First, What is speaking in tongues? Acts 2:1-12, “When the day of Pentecost came, they were all together in one place. Suddenly a sound like the blowing of a violent wind came from heaven and filled the whole house where they were sitting. They saw what seemed to be tongues of fire that separated and came to rest on each of them. All of them were filled with the Holy Spirit and began to speak in other tongues as the Spirit enabled them. . . . ‘We hear them declaring the wonders of God in our own tongues!’ Amazed and perplexed, they asked one another, ‘What does this mean?’” We have an explanation to the question, “What is speaking in tongues,” here in this passage: they were filled with the Holy Spirit and began to speak in other tongues as the Spirit enabled them. So speaking in tongues is the result of being filled with the Holy Spirit; it is the Holy Spirit enabling a believer to speak in a language that he isn’t familiar with. Or you might say that the Holy Spirit inspires a believer to speak in a language he or she isn’t familiar with. The Holy Spirit excites someone to begin to speak in a different language than one that is known by the speaker. Now we all know what it’s like to study a foreign language because most of us have learned at least one other language at some time in life, maybe in school or maybe we come from a family that spoke a different language, but either way, most of us know what it’s like to speak a foreign language that we’ve learned at school or at home. But imagine speaking a foreign language that you never learned before. That would be a miracle, a supernatural sign from the God of heaven. Well, that’s what happened on the day of Pentecost with the disciples. When the Holy Spirit came and filled the room with wind and fire, their hearts were so inspired and excited by the Spirit that they opened their mouths and started speaking in languages the never learned! They didn’t know what they were saying, but the crowd of foreign Jews understood it! They said, “We hear them declaring the wonders of God in our own tongues.” Now normally, under the Old Testament operation, this kind of spiritual inspiration was limited to the prophets and to specially anointed leaders of Israel. For example, Saul, the first king of Israel, had a similar experience when he was anointed by the prophet Samuel, who said to Saul, “The Spirit of the lord will come upon you in power, and you will prophesy with them [the prophets]; and you will be changed into a different person. Once these signs are fulfilled, do whatever your hand finds to do, for God is with you. As Saul turned to leave Samuel, God changed Saul’s heart, and all these signs were fulfilled that day. When they arrived At Gibeah, a procession of prophets met him; the Spirit of God came upon him in power, and he joined in their prophesying,” 1 Samuel 10:6-10. Just as the Spirit came upon select person in the Old Testament with power, so also in the New Testament the Spirit comes upon the disciples with power, and the result was that they spoke in tongues. What exactly is speaking in tongues? That’s a difficult question to fully answer because it involves many factors. There are psychological factors involved, spiritual factors involved, symbolic factors involved, sociological factors involved, etc. But the point is that speaking in tongues is the result of a powerful inspiration of the Holy Spirit upon an individual. And it’s the same today. There are millions upon millions of persons around the world that testify to the reality of speaking in tongues. I consider myself one of them. About 25 years ago, as a young Christian, I attended a conference on the Holy Spirit and the Reverend Dennis Bennett, the person at the center of the modern day Charismatic movement, laid hands on me and prayed for me and I believe I spoke in tongues for the first time at that point. I believe I speak in tongues on occasion, off and on, today even. But what it is exactly that I’m doing, I don’t know. It’s all sort of a mystery, yet perfectly biblical. I’m sorry I can’t give you a better definition of speaking in tongues but it just isn’t easy to define or understand. But there’s another question.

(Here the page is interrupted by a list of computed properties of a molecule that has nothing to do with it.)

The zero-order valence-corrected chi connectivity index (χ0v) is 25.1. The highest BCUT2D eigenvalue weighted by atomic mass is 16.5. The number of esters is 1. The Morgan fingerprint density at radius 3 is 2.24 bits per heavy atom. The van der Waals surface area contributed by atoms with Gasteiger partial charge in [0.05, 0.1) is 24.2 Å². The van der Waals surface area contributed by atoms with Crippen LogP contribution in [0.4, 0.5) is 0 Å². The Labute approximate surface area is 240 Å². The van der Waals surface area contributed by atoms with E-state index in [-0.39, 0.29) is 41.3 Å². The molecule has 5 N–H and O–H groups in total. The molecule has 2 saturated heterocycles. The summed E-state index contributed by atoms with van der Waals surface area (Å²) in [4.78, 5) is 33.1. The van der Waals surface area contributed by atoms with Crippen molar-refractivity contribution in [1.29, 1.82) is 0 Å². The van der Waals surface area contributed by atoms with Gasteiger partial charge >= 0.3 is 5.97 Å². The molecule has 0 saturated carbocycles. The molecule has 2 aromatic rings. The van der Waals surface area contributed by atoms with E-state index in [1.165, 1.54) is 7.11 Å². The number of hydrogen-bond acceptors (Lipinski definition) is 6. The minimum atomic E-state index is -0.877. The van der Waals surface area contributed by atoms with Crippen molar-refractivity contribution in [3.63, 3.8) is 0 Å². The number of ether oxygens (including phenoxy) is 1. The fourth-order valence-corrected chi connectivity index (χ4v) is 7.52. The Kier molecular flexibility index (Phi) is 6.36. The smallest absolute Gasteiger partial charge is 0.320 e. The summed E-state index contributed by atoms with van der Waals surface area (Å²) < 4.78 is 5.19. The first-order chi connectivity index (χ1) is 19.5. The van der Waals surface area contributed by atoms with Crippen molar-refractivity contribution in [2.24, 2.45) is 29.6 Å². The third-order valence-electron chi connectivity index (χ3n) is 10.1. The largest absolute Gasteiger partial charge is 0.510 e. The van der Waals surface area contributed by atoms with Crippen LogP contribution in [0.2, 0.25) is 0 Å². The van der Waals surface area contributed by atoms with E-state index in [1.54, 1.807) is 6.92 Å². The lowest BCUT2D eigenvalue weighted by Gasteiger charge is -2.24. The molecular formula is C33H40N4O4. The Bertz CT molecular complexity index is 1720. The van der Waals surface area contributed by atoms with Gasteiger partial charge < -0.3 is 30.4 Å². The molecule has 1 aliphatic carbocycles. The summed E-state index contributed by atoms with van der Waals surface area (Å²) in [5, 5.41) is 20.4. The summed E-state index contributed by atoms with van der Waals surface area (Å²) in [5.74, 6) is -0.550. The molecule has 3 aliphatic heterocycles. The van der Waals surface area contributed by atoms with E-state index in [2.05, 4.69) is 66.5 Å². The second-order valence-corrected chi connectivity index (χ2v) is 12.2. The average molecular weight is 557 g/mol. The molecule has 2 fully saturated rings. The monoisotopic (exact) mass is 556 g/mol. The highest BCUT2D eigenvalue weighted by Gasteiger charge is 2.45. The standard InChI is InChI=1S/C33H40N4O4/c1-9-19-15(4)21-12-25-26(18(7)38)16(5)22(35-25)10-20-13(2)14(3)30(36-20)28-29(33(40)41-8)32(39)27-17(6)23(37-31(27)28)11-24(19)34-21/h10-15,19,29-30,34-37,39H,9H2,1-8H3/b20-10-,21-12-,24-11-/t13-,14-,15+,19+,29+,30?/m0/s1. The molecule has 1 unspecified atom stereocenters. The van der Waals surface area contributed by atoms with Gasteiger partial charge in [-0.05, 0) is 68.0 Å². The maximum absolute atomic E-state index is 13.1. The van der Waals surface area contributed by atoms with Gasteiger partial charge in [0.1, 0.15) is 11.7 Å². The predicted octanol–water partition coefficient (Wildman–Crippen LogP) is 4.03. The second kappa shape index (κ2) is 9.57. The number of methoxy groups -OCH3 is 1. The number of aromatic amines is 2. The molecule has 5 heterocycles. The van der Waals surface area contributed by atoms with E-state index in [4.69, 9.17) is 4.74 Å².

Two, What does it mean to speak in tongues publicly? Acts 2:4, “All of them were filled with the Holy Spirit and began to speak in other tongues as the Spirit enabled them.” And 1 Corinthians 14:27-28, “If anyone speaks in a tongues, two or at the most three, should speak, one at a time, and someone must interpret. If there is no interpreter, the speaker should keep quiet in the church and speak to himself and God.” Here we see two kinds of public speaking in tongues mentioned in the New Testament. First, we see in Acts 2:4, speaking in tongues used for evangelism outreach; it’s goal is to convert the unbeliever. The disciples were praying when all of a sudden the Holy Spirit filled them with such a powerful inspiration and empowering that they began to speak in the languages of the foreign visitors to Jerusalem. The visitors heard the disciples declare the glory of God in their own different languages. That was for the purpose of evangelism. We can imagine how great this kind of speaking in tongues would be on the missions field, and I’m sure it has been practiced on the mission field, although it’s hard to know when and how often. Also, the Holy Spirit might also inspire missionaries to learn a foreign language supernaturally fast instead of taking the normal time to learn a new language. That could be a form of speaking in tongues, where God supplies certain words and phrases that the missionary never learned, or wouldn’t have had time to learn, in order to communicate the gospel on a foreign missions field. That’s one kind of public speaking in tongues. The other kind is for the purpose of discipleship and edification of the believers in the church. In 1 Corinthians 14, the Apostle Paul explains the proper use of prophecy and speaking in tongues within the context of the local Christian church. It’s interesting because Paul seems to act as if it were perfectly normal for a church to have these charismatic issues to deal with, whereas today, even in Pentecostal and charismatic churches, these kinds of spiritual and supernatural activities are somewhat rare, or at least not as common as the Corinthian church had them. Paul’s instruction to the Corinthians is that unless there is someone who can interpret what is being said by someone speaking in tongues out loud in public, that the person should keep quiet. Or in other words, just because a person in the church feels inspired to speak in tongues doesn’t mean that he or she should be permitted. Only if someone in the church also has the gift of interpretation of languages should the tongues speaker be allowed to continue. The reason being, if nobody knows what is being said because nobody understands the language, then it’s a waste of time for everybody to sit through it in the church. But if someone thinks they can make out the language or if they can understand something of what is being said in tongues, then they should give the proper interpretation for the benefit of the church. This kind of public speaking in tongues is for the purpose of discipleship or edification of the believers of the church. It isn’t for evangelism, like of the day of Pentecost, it’s for the purpose of discipleship, for the people of the church. Now some of you have seen this kind of thing happening in a church. I’ve seen it a number of times where a person will stand up and start speaking in tongues, then someone else will stand and claim to give the spiritual interpretation of the tongue. The question arises, “How do we know if it’s really speaking in tongues and if the interpretation given is really the true interpretation?” That’s a big unknown, and that’s why a lot of churches, probably most churches, stay away for this kind of thing; there are just too many unknowns involved. But it is in the Bible, and so we must deal with it and if it is something that we can apply today, then we should do so. But there’s more.